Rich Gold likes to turn expectations on their heads. And he gets paid to do it. In fact, he gets to run an entire department devoted to what he calls, alternately, “speculative engineering” and “speculative design.”
At the recent Book Tech West conference in San Francisco, Gold was one of two keynote speakers. Because Book Tech chose, oddly, to schedule the two separate keynote speeches against each other, I can’t tell you anything about the other (by Adobe’s e-book guy Kevin Nathanson), but of all the talks and presentations I heard, Gold’s was hands-down the most energetic and fascinating. Clearly, Gold takes delight in tossing out ideas; his lively patter was full of them.
The Future of Reading
Rich Gold is the head of a multidisciplinary laboratory, called RED, or “Research in Experimental Documents,” at Xerox PARC. The subject of his talk was “The Future of Reading,” and RED has addressed this question in a number of unusual ways. The most highly visible is its exhibit last year at the Tech Museum of Innovation in San Jose, “Experiments in the Future of Reading,” which is currently on tour around the country. The San Jose exhibit featured such things as Very Long Books (physical walls o’ book), Very Fast Books (quick! – what was that word?), Deep Books (books you can “drill into”), and even Sensitive Books (tackling how people think and feel about different writing systems from around the world).
Despite repeated assertions of how boring everyone thinks his subject is (“Reading? Yawn”), Gold repeatedly made startling statements about what reading is and how we do it. First he pointed out that our mental image of a solitary individual sitting in a chair with a good book is just one aspect of reading — and not the way most reading is actually done. Reading is all around us; it’s in the air, sometimes quite literally, with wayfinding, signage, advertising, and even portable language — the stuff we wear on our own bodies. Reading defines where we are in the physical world.
Gold said humans have both bibliographic cultures and epigraphic cultures: cultures that read books or similar compendiums of words privately, and cultures that read publicly displayed words. (I suspect it’s a bit facile to call these separate cultures, since in our own culture we do both all the time. But recognizing the distinction is useful.) Bibliographic reading is mostly done on a horizontal surface, like a library table or a lap; epigraphic reading is done from a vertical surface, such as the side of a building. Museums, he pointed out, are essentially “large epigraphic reading experiences.”
He also delved into how much we can modulate the media we use to communicate: not just surfaces covered with writing but the air around us (when we speak, making sound waves), or pieces of paper (once we’ve written on it, we can’t easily unwrite our words), or computer screens.
Authoring All the Way Down
Gold showed a little matrix he uses to categorize the areas his group works in: Art, Science, Design, and Engineering. He drew a square with four compartments (see below); the top two were Art and Science, while the bottom two were Design and Engineering. He said there was a fundamental difference between the areas above and below the center line — a functional difference based on who the people engaged in each of those areas have to deal with most often. Those who work in Art and Science have to satisfy Patrons and Peers; those who work in Design and Engineering are more dependent on Customers and Users.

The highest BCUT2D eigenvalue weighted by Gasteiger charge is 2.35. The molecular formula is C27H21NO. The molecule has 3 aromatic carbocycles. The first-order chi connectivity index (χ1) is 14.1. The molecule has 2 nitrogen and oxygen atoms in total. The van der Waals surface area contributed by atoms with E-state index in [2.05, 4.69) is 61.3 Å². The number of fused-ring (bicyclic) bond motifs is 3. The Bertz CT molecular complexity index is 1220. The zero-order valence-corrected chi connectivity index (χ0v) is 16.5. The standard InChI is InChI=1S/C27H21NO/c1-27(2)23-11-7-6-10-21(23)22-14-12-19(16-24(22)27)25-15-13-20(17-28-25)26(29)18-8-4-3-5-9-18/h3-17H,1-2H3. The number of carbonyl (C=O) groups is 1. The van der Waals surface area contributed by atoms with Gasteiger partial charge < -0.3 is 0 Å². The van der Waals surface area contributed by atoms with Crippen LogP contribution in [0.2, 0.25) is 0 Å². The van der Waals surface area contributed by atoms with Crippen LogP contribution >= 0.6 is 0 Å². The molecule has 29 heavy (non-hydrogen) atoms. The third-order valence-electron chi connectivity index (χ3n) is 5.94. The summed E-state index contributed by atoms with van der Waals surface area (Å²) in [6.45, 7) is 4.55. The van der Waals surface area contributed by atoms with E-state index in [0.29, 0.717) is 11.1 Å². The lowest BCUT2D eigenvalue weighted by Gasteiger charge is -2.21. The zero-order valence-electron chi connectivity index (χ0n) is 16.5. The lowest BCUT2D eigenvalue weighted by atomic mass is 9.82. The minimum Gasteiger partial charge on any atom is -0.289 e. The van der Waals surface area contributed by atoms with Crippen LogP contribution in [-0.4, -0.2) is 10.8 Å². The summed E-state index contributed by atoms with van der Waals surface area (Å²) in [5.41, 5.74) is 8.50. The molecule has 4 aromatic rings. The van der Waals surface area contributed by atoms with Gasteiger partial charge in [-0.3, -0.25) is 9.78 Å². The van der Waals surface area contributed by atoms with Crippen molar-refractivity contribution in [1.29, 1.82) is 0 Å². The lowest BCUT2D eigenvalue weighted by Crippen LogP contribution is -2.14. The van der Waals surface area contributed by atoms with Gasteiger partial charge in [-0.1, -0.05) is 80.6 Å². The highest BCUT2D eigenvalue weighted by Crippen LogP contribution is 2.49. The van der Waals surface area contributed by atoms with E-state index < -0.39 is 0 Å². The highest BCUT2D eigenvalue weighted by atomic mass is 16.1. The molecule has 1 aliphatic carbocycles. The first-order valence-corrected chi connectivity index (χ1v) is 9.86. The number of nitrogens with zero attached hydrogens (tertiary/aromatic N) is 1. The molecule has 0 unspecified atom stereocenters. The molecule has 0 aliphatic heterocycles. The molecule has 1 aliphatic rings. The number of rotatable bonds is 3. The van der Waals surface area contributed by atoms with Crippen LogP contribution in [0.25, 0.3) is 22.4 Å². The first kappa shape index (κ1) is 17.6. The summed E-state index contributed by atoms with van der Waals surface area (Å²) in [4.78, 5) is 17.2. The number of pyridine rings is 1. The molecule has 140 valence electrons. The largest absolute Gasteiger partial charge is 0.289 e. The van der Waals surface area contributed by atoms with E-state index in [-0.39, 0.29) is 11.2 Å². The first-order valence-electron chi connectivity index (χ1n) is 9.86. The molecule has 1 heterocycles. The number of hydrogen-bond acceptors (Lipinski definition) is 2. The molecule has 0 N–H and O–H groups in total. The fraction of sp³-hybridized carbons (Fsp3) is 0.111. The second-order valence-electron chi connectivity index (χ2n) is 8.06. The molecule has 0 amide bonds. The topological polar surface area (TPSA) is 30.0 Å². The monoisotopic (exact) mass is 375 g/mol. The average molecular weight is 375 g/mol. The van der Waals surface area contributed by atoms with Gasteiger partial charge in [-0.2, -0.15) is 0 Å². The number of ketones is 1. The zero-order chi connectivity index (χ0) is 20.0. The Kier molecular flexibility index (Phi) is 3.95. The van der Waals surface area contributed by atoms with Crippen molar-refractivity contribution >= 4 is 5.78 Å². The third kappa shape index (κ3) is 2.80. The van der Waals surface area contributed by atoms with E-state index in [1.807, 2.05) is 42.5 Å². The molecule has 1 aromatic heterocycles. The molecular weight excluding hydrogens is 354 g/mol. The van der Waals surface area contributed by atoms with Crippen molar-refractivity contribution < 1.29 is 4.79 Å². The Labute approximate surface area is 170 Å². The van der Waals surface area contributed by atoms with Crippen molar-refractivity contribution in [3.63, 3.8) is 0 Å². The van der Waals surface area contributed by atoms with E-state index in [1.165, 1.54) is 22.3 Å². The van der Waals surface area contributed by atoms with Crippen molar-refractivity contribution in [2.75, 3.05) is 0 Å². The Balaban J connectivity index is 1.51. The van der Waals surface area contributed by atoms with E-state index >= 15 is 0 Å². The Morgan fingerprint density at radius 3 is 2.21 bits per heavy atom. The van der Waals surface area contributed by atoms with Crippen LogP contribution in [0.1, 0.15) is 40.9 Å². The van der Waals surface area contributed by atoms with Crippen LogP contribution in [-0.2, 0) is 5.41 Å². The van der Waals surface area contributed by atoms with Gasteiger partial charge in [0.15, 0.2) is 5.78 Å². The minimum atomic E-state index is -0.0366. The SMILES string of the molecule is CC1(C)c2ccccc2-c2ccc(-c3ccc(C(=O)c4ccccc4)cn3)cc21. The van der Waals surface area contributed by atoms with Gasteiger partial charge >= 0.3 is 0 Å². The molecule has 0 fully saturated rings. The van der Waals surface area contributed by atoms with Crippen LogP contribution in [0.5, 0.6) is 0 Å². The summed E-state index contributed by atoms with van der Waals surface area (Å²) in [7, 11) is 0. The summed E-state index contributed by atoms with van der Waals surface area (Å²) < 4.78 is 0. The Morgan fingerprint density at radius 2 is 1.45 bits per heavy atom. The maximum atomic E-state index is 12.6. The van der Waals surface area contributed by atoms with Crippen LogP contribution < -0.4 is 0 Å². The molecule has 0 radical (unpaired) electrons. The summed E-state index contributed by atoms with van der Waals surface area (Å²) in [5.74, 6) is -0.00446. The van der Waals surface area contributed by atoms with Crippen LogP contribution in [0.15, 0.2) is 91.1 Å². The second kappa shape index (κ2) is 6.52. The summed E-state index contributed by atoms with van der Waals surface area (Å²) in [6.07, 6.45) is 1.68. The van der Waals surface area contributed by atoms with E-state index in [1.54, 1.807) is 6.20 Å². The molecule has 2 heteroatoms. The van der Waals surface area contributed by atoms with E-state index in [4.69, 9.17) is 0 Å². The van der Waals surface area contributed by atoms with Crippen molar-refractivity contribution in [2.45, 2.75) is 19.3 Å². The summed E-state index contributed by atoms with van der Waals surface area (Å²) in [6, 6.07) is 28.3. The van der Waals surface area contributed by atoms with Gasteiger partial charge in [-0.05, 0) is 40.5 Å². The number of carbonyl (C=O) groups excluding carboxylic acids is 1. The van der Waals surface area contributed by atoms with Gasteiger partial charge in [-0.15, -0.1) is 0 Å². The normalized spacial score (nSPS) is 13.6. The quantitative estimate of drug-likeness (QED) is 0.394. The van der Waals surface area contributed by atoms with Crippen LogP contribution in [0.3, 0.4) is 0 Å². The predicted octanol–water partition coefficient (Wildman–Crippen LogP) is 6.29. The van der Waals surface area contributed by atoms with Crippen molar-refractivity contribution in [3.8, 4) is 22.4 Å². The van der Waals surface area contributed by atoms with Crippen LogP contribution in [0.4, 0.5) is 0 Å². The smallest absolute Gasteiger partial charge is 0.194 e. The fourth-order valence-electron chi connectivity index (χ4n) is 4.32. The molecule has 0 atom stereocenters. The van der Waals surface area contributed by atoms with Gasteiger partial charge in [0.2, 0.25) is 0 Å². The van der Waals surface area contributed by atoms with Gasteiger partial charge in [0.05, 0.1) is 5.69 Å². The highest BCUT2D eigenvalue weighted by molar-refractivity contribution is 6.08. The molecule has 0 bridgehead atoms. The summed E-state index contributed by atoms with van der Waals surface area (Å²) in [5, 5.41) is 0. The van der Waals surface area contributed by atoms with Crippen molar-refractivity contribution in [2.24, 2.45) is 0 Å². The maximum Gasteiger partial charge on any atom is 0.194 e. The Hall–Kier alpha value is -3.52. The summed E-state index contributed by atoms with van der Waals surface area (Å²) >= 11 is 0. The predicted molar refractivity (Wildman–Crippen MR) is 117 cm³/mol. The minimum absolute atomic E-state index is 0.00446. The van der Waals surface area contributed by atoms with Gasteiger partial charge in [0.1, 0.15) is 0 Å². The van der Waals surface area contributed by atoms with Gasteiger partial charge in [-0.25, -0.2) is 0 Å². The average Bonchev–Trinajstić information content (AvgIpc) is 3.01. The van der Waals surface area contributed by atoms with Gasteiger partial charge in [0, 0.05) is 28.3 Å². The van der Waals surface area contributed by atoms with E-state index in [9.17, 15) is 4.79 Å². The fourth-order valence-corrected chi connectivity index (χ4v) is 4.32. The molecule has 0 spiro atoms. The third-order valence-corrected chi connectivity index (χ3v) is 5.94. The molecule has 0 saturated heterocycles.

He used the term “authoring” a lot, and he questioned the idea of simple passive reading. As a practical matter, the company Gold works for, Xerox, is interested in producing “a book a minute” and getting that book into the hands of the people who want it. In the expected coming age of “ubiquitous computing,” when there may be no such thing as a separate “computer” but computational power is built in to almost every manmade object (like the three or four “computers” found in any automobile today), the distinctions we make now between e-books and print-on-demand volumes may simply not matter. Gold talked about what he called “total writing: authoring all the way down:” Instead of making up pure text and sending it out in the world to be treated or mistreated at will, the creator manipulates everything about the way that text is received, from the design of the page to, conceivably, the environment in which it’s read. To complement this, he spoke of “deep reading” — reading that engages deeply with the context as well as the text. (“We should have called it ‘total reading,’ but it turned out that someone already had the phrase trademarked.”)
Gold is skeptical of the currently popular idea of “convergent” reading or publishing. The symbol of this is the e-book, where any piece of text can be downloaded to the same reading device — the same medium — and be treated the same. Gold described one of his favorite books when he was a child, a book about elephants where the pages were actually cut into the shape of an elephant, so that the book itself was (when held or seen from the side) a little elephant. “You can’t put the elephant book in an e-book,” said Gold.
“Image, genre, media, and context are all authorable,” he said. This is what he meant by “authoring all the way down.” If he’s right, it’s a golden opportunity for people who can combine disciplines and work not only with “content” but with everything about the “context” of that content — with pretty much everything, in fact, within reach.
How We’ll Read
Rich Gold’s talk was the sort that makes you walk out with your head spinning. I know I, for one, could spend a lot more of my time in what he calls “speculative design.” The future of reading will include everything that’s gone before, but it’s going to include a lot we can’t even dream of yet. What better than to spend your days pushing the frontiers of the dream?